Twitter may grow fat and happy on low-patent diet

November 1, 2013

By Reynolds Holding

The author is a Reuters Breakingviews columnist. The opinions expressed are his own.

Twitter could grow fat and happy on its low-patent diet. The social network, which is due to go public in the next few weeks, has an incredibly slim portfolio of intellectual property. Its nine patents may leave Twitter vulnerable to lawsuits and light on proven assets. But a policy of allowing engineers some control over their inventions speeds innovation, lures top talent and cuts legal costs.

Patents are almost talismanic in a world of smartphone wars and litigation filed by so-called trolls – rights holders who don’t produce anything. Tech firms aim to counter infringement threats by purchasing multimillion-dollar IP caches or otherwise stocking up. Facebook, for example, had 774 U.S. patents before its May 2012 initial public offering.

Yet patents can be overrated. While helpful in quantifying the value of technology, they’re expensive, costing more than $25,000 to file and maintain. Those covering software are often too fuzzy to sustain an infringement claim.

What’s more, patents are useless against trolls, which can’t be countersued for infringement. And actual tech competitors rarely sue each other, despite the occasional brawl between Apple and Samsung.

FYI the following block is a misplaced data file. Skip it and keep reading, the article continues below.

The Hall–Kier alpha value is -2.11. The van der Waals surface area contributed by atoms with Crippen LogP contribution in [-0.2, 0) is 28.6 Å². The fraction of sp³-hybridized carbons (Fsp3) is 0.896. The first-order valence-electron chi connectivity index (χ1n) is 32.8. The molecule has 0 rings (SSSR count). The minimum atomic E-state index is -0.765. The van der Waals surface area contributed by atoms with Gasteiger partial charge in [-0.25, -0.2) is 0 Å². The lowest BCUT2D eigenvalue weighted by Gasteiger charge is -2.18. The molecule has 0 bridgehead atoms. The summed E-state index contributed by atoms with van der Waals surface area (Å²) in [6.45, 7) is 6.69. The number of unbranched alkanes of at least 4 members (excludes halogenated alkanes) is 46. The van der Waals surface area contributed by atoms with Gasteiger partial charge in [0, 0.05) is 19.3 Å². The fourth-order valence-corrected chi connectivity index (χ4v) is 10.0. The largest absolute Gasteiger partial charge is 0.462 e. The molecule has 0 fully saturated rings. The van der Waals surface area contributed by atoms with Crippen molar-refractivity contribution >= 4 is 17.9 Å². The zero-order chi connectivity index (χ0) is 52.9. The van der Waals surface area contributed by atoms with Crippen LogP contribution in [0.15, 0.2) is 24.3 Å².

Most startups seem to know this. Only 12 percent or so of software firms that were publicly listed for less than four years had patents, according to Boston University law school research in 2011. Later studies reached similar conclusions.

Twitter has taken that a step further. It allows engineers to veto lawsuits against infringers of any patents they develop. The veto survives the patent’s transfer and the engineer’s exit from the company. Twitter can fend off infringement claims but needs permission to act as a legal aggressor.

The policy is like catnip to Silicon Valley coders and developers, who generally prefer to let creativity bloom without patents. They are, perhaps as a result, flocking to Twitter. The company, meanwhile, saves on court fights and beefs up its credibility when calling for restrictions on trolls and others who undermine innovation.

The approach carries risks, of course, especially when investors accustomed to seeing patents are trying to value the company’s shares. Twitter does have about 95 patent applications in the pipeline and in a pinch could probably acquire more. For now, though, it can bask in its own version of not being evil.

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